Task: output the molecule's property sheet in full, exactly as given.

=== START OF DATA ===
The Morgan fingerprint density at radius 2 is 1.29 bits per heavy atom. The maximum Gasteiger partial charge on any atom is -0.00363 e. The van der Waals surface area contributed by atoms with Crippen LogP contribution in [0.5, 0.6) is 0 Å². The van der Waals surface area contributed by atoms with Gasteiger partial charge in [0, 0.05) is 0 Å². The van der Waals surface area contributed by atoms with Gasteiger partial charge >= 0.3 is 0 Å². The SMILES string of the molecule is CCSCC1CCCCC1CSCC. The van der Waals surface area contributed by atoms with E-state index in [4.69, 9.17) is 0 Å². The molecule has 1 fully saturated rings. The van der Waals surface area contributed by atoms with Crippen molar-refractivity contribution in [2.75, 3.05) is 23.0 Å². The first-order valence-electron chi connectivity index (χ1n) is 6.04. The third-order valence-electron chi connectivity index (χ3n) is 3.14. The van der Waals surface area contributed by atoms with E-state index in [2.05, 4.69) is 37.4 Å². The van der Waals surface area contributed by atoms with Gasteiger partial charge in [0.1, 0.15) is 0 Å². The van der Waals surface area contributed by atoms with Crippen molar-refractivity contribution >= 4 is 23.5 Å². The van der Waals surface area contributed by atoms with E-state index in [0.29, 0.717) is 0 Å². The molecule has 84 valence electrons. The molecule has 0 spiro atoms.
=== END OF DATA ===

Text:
The Morgan fingerprint density at radius 2 is 1.29 bits per heavy atom. The maximum Gasteiger partial charge on any atom is -0.00363 e. The van der Waals surface area contributed by atoms with Crippen LogP contribution in [0.5, 0.6) is 0 Å². The van der Waals surface area contributed by atoms with Gasteiger partial charge in [0, 0.05) is 0 Å². The van der Waals surface area contributed by atoms with Gasteiger partial charge >= 0.3 is 0 Å². The SMILES string of the molecule is CCSCC1CCCCC1CSCC. The van der Waals surface area contributed by atoms with E-state index in [4.69, 9.17) is 0 Å². The molecule has 1 fully saturated rings. The van der Waals surface area contributed by atoms with Crippen molar-refractivity contribution in [2.75, 3.05) is 23.0 Å². The first-order valence-electron chi connectivity index (χ1n) is 6.04. The third-order valence-electron chi connectivity index (χ3n) is 3.14. The van der Waals surface area contributed by atoms with E-state index in [2.05, 4.69) is 37.4 Å². The van der Waals surface area contributed by atoms with Gasteiger partial charge in [0.1, 0.15) is 0 Å². The van der Waals surface area contributed by atoms with Crippen molar-refractivity contribution >= 4 is 23.5 Å². The van der Waals surface area contributed by atoms with E-state index in [0.29, 0.717) is 0 Å². The molecule has 84 valence electrons. The molecule has 0 spiro atoms.